I’ve posted Entry #114 to my weekly Beyond Buy-and-Hold column at the Out of Your Rut site. It’s called Four Valuation-Informed-Indexing Portfolio Allocation Strategies.
Juicy Excerpt: I steered away from advocacy of The Gradualist Approach in the early years of my development of the Valuation-Informed Indexing Model. I was influenced by the intense opposition of the Buy-and-Holders to allocation shifts into trying to avoid frequent changes. I’ve come to believe that that was a mistake.
I certainly don’t think that you should make more than one allocation change in a year. But there’s no big problem with making an annual allocation shift. Buy-and-Holders plant the idea that annual shifts are a bad idea by pointing to the fact that there are costs associated with shifts. But the Buy-and-Holders themselves believe in annual rebalancing and rebalancing brings on costs too. So I don’t think the transactions costs incurred should be the deciding factor. You want to get your allocation percentage right. If there are small costs associated with doing that, those costs are worth paying.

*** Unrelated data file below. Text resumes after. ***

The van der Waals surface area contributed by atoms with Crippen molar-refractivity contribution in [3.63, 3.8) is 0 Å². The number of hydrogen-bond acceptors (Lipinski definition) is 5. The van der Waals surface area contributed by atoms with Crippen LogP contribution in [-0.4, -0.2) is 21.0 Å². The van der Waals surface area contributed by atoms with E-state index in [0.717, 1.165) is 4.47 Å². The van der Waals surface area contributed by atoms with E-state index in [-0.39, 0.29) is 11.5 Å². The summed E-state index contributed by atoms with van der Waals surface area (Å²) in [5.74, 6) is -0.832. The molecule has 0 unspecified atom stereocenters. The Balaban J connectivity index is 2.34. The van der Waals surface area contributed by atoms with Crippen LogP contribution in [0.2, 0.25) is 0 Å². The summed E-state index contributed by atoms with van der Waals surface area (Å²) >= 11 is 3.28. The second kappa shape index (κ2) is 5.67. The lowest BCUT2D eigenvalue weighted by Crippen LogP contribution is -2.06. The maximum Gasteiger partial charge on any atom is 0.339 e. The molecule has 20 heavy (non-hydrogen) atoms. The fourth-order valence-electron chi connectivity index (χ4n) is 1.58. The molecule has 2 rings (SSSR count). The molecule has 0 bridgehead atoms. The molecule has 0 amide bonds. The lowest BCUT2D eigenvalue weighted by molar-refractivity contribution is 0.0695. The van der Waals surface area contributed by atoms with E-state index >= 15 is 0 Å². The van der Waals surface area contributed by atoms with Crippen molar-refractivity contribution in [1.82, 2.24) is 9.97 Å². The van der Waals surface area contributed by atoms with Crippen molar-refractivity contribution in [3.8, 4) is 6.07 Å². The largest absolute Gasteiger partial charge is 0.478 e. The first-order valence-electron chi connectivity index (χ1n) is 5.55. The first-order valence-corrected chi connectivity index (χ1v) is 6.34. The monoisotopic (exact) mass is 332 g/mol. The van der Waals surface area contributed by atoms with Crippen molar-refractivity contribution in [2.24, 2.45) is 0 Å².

The beauty of The Gradualist Approach is that you never have to debate whether to make a significant allocation change or not. Your allocation changes are less dramatic than those made by investors following other strategies. This means that you feel less emotion about the change. That’s good!